You first think
he wouldn't choose suicide.

He'd die in combat, etc.

Then again, suicide was normal.

They bombed the palace,

He wouldn't go to prison.

He said on radio,
"I won't leave the palace alive."

The armed forces and the police

have acted today

solely with the patriotic goal

of taking the country

out of the extreme chaos

created by the Marxist government

of Salvador Allende.

The junta

will maintain judiciary power

and supervision
of the National Audit Office.

The houses

will be in recess until further notice.

The situation marked a rupture

with a whole democratic life

that suddenly turned
into a dictatorship.

That was impressive.

We had no experience
of the military

or of dictatorial or harsh regimes.

This country that was so free

was suddenly transformed
into a hellish land.

Only soldiers on the street.

All night, there were helicopters
with bright spotlights

flying over Santiago's streets...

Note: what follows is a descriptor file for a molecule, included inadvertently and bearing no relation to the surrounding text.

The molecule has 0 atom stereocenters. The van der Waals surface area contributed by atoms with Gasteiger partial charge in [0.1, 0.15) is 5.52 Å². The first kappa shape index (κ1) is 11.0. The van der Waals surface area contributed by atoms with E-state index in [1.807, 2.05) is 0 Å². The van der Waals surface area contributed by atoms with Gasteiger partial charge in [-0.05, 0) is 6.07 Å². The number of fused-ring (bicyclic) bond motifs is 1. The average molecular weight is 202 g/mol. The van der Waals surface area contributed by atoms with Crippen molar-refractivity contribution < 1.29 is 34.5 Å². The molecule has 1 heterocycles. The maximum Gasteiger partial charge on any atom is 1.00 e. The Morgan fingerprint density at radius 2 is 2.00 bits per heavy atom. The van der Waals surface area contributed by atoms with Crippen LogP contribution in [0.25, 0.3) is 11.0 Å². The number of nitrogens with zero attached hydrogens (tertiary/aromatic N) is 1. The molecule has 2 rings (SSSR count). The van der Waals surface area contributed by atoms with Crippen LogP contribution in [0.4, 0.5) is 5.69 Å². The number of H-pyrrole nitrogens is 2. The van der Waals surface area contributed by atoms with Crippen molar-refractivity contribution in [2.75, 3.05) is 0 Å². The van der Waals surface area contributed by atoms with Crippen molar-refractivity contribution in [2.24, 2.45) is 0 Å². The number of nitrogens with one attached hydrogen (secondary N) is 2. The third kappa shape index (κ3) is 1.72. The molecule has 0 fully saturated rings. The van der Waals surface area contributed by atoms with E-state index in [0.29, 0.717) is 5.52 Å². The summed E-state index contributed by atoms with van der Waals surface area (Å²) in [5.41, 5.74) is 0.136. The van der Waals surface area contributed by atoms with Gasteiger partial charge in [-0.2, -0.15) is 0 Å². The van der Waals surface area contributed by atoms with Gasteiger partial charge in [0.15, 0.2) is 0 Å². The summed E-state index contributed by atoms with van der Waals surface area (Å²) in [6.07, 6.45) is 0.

to see who was out.

From a certain hour at night
until a certain hour in the morning,

no cars were allowed out,
only military vehicles.

That, of course,
created a climate of fear.

Everyone knew

which vehicles

were used by the DINA,
the secret police.

People were afraid.

If ever your doorbell rang at night

that was a sign of the worst.

You were afraid to go out.

If you went out to shop,
you'd go straight home.

You didn't walk around.
You stayed shut in.

That was the new life, shut in.

When they came for me
five days later, they took me

to the police station
and then the National Stadium.